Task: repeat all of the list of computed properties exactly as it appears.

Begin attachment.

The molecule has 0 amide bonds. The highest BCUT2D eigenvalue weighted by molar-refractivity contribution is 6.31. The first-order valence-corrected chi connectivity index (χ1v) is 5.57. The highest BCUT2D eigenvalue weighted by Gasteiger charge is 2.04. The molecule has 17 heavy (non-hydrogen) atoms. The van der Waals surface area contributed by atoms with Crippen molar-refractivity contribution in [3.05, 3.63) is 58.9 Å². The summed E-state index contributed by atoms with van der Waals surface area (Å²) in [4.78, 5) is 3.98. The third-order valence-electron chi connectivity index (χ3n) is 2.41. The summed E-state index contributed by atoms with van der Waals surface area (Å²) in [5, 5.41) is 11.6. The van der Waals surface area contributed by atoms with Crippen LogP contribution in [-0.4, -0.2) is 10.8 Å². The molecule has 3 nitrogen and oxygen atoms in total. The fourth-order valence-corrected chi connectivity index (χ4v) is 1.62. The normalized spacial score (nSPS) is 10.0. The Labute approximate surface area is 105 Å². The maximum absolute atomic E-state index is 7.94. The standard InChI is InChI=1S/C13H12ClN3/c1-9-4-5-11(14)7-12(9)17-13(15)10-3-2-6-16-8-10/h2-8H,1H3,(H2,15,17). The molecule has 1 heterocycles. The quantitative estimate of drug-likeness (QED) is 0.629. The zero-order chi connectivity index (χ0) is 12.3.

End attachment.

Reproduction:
The molecule has 0 amide bonds. The highest BCUT2D eigenvalue weighted by molar-refractivity contribution is 6.31. The first-order valence-corrected chi connectivity index (χ1v) is 5.57. The highest BCUT2D eigenvalue weighted by Gasteiger charge is 2.04. The molecule has 17 heavy (non-hydrogen) atoms. The van der Waals surface area contributed by atoms with Crippen molar-refractivity contribution in [3.05, 3.63) is 58.9 Å². The summed E-state index contributed by atoms with van der Waals surface area (Å²) in [4.78, 5) is 3.98. The third-order valence-electron chi connectivity index (χ3n) is 2.41. The summed E-state index contributed by atoms with van der Waals surface area (Å²) in [5, 5.41) is 11.6. The van der Waals surface area contributed by atoms with Crippen LogP contribution in [-0.4, -0.2) is 10.8 Å². The molecule has 3 nitrogen and oxygen atoms in total. The fourth-order valence-corrected chi connectivity index (χ4v) is 1.62. The normalized spacial score (nSPS) is 10.0. The Labute approximate surface area is 105 Å². The maximum absolute atomic E-state index is 7.94. The standard InChI is InChI=1S/C13H12ClN3/c1-9-4-5-11(14)7-12(9)17-13(15)10-3-2-6-16-8-10/h2-8H,1H3,(H2,15,17). The molecule has 1 heterocycles. The quantitative estimate of drug-likeness (QED) is 0.629. The zero-order chi connectivity index (χ0) is 12.3.